By Haeleigh Lange
As the International Festival filled Tarrant Recreation Center with the smells from the kitchens of different countries, people looked up curiously at flags from around the world as they walked by. Drummers danced around, pounding on their instruments and singing along as the music beat throughout the room.
As the nine women in the K-pop group moved together, laughing with one another, and dancing in sync with the music, clapping and shouting from students could be heard throughout the room. Dressed in baggy cargo pants, crop tops, and sneakers, they slid and wove between each other, quickly going in and out of formations, as they glided and jumped with the high energy music.
Korean pop, “K-pop”, has exploded throughout the world in recent years, making its way to America and onto St. Michael’s campus. Due to K-pop becoming popular, students from abroad and American students use it as a way to connect with one another. “I’m from Japan and K-pop is a thing in Japan and people listen to K-pop regularly,” said Momoka Okamura, Vice President of Diversity Coalition. “I am really shy and get frightened on the stage and I wanted to do something really challenging for myself.”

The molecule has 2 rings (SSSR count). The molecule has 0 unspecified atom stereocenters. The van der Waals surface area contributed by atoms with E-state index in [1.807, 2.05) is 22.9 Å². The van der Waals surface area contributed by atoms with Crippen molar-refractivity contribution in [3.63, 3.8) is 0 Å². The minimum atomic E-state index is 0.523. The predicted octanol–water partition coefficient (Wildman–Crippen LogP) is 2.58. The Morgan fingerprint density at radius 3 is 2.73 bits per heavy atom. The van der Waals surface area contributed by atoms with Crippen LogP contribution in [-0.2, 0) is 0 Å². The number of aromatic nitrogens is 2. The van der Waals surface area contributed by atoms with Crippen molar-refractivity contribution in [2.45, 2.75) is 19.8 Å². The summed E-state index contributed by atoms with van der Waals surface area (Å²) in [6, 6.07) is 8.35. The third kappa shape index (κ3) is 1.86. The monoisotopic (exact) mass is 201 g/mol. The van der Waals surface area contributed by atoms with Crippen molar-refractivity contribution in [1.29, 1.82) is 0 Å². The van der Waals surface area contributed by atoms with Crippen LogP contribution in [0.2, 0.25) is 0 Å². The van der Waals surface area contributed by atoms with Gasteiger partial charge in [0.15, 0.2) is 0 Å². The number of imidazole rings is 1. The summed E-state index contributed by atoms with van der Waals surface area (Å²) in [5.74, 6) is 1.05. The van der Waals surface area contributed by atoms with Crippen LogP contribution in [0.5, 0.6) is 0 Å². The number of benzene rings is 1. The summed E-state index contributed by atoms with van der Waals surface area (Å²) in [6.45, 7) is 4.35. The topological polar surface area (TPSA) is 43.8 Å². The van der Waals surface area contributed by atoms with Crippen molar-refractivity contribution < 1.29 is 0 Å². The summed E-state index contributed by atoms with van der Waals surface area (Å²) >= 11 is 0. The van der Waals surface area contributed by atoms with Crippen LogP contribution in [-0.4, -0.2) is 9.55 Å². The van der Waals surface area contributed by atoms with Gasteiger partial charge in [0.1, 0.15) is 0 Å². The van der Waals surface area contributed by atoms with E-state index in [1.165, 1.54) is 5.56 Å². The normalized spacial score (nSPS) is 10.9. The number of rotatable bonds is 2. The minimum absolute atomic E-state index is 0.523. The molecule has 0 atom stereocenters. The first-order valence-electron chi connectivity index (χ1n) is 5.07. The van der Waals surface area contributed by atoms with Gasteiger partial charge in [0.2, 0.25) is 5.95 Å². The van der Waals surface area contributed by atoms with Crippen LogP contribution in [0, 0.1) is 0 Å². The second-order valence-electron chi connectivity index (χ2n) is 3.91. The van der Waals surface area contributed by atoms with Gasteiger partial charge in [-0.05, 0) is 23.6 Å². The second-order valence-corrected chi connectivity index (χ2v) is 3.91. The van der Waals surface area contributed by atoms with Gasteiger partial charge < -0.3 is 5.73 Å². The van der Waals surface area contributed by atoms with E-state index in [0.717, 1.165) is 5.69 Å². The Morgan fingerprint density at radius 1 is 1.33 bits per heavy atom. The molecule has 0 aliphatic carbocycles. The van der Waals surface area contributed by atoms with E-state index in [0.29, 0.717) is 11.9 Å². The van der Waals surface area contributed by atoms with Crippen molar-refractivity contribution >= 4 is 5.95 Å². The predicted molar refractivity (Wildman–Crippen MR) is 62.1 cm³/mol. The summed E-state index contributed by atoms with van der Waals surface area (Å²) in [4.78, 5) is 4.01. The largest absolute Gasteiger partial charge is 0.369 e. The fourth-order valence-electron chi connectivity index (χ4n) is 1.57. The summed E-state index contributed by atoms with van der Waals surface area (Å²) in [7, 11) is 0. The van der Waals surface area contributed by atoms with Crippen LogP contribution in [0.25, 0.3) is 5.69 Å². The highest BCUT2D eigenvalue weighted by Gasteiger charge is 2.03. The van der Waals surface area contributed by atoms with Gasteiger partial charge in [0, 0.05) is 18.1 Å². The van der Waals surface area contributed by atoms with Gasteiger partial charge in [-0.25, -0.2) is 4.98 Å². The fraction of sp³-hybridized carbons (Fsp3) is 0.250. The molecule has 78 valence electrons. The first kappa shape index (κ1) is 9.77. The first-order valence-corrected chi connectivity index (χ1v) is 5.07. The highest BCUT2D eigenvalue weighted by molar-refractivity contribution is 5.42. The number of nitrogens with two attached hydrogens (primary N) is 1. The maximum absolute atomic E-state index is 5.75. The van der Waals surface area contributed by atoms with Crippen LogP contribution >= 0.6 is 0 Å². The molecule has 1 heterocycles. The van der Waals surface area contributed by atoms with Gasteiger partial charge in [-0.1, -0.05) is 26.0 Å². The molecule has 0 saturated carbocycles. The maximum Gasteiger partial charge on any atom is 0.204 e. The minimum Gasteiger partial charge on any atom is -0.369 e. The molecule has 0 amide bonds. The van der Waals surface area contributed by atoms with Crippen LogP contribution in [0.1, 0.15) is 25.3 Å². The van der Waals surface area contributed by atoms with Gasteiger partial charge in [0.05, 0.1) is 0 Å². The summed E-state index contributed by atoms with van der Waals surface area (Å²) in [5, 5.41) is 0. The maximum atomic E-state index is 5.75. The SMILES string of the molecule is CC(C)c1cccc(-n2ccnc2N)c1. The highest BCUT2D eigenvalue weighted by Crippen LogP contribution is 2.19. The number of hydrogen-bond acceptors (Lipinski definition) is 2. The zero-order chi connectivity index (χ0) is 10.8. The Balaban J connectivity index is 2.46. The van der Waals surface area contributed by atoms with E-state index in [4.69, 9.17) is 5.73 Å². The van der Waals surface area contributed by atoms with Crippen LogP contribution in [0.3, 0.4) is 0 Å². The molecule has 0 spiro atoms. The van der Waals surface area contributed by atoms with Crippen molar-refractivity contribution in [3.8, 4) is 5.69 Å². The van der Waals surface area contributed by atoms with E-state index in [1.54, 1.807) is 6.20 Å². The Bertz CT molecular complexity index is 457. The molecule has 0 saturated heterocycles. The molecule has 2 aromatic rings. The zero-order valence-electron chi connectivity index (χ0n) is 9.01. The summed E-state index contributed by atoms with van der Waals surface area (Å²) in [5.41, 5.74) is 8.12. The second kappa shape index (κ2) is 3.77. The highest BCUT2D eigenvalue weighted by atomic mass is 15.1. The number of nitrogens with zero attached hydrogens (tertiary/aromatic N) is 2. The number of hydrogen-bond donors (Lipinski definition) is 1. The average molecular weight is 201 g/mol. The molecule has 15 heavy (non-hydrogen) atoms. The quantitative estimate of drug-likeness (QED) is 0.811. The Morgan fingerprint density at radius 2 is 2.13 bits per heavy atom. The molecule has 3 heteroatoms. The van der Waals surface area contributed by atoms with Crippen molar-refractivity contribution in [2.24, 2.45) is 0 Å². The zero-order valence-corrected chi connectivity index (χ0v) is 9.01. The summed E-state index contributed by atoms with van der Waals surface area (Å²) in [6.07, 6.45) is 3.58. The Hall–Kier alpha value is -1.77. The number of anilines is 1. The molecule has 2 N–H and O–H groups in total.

According to The New Yorker, the Korean pop genre of music started getting popularized in America around six years ago when the song “Gangnam Style” hit the billboard charts.
“We started practicing two months beforehand, twice or three times a week,” Okamura said. “We are comfortable talking with each other and if there is something that needs to be fixed, we can talk with each other and help each other.”
“It used to be just my favorite songs and my interest but now I could connect with many people. K-pop is a kind of communication tool for me,” Haruka Miyajima, an international student from Japan said.
This year, being able to practice more and being as close as they are made the performances that much better, said Carolina “Lia” Christ ‘21, “I feel like last year was kind of a mess, we didn’t really know what we were doing and this year we kind of learned from the mistakes we made.”